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CARACAS (Reuters) - Venezuela's socialist government said on Thursday it would seek to block CNN's Spanish-language service online after pulling it off the airwaves in anger at its coverage of the South American nation.
U.S.-based 'CNN en Espanol' became unavailable on Venezuela's main cable providers from Wednesday, but it could still be seen on YouTube and various other websites.
"Managers are coordinating with all internet providers, using the available technology, to make the respective blocks," Andres Mendez, head of state communications regulator Conatel, told state media.
'CNN en Espanol' has often taken a tough line towards President Nicolas Maduro's government, but particularly irked authorities here with a report alleging passports were sold illegally at Venezuela's embassy in Iraq, including to members of the Hezbollah movement.
Maduro was also furious at the network for giving prominence to comments by a girl who told him on live TV that some fellow students were fainting from hunger amid the OPEC nation's deep economic crisis.
CNN has stood by its reporting on Venezuela.
"We believe in the vital role that freedom of press plays in a healthy democracy," it said in a statement on Wednesday.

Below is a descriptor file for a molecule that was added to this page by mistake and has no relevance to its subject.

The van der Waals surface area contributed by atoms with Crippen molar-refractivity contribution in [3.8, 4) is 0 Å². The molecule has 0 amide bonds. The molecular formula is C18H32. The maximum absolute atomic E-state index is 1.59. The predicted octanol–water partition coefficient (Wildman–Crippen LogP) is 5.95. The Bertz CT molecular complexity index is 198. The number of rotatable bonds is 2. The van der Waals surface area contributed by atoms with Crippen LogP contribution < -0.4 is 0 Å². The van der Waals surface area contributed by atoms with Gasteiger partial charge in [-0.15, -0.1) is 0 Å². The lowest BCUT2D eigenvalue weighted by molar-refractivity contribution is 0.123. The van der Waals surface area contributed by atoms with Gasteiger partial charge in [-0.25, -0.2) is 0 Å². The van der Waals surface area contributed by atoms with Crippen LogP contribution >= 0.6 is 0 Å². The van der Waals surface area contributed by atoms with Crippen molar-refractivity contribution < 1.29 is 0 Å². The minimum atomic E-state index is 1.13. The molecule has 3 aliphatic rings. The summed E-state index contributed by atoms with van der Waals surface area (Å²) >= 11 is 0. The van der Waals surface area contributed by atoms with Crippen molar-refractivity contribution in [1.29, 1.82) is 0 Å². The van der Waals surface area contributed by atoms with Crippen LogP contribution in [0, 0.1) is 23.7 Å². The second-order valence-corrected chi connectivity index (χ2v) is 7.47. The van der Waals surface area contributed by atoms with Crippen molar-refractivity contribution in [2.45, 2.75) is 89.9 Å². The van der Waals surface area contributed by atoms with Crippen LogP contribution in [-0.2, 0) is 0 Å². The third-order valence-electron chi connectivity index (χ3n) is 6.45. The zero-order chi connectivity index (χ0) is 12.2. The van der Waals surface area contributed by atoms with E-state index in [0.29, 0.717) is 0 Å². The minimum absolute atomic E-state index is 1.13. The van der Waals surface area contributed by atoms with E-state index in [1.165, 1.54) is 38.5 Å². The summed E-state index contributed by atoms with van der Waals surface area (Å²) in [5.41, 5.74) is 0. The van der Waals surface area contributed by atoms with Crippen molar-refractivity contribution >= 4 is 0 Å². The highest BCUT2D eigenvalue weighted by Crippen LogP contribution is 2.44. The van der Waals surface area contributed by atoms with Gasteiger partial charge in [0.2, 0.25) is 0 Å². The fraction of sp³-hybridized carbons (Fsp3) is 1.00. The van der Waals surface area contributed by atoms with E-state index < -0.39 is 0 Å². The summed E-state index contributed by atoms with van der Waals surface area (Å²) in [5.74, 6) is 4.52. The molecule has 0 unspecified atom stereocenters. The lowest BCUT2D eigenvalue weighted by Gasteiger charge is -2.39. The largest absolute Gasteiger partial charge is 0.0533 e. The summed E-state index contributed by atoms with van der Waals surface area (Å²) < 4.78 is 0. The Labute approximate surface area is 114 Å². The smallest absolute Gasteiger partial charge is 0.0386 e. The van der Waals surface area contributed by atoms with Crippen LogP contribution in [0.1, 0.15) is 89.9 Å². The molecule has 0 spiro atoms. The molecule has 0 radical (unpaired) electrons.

On Thursday, CNN President Jeff Zucker criticized the Maduro government's move.
"When authoritarian regimes around the world start attacking journalists like that, we all have a problem," Zucker told reporters at a press luncheon in New York.
CNN's Spanish-language service could still be easily accessed online in Venezuela by mid-afternoon on Thursday.
A small group of journalists, politicians and activists protested at Conatel's office in Caracas on Thursday, where a few dozen red-shirted government supporters also rallied in support of the measure against CNN.
Venezuelan authorities took Colombia's NTN24 TV network off the air in 2014 over its reporting of opposition protests that turned violent, and blocked Argentine news site Infobae.
Opponents say Maduro, who has seen his popularity slide since narrowly winning a 2013 election to replace the late Hugo Chavez, has morphed into a dictator by jailing opponents, sidelining the opposition-led congress and delaying local elections.
The 54-year-old former bus driver and foreign minister says he is fighting against well-financed coup plotters intent on ending socialist rule in Venezuela with the help of the United States and the connivance of hostile foreign media.
Venezuela's spat with CNN has come amid rising tensions with the United States this week.
U.S. President Donald Trump has expressed concern over Venezuela in various calls with South American leaders and met with the wife of the country's best-known jailed opposition leader, Leopoldo Lopez. The U.S. Treasury Department has blacklisted Maduro's vice president on accusations of drug-trafficking.
Additional reporting by Girish Gupta in Caracas and Jessica Toonkel in New York; Writing by Andrew Cawthorne; Editing by Paul Simao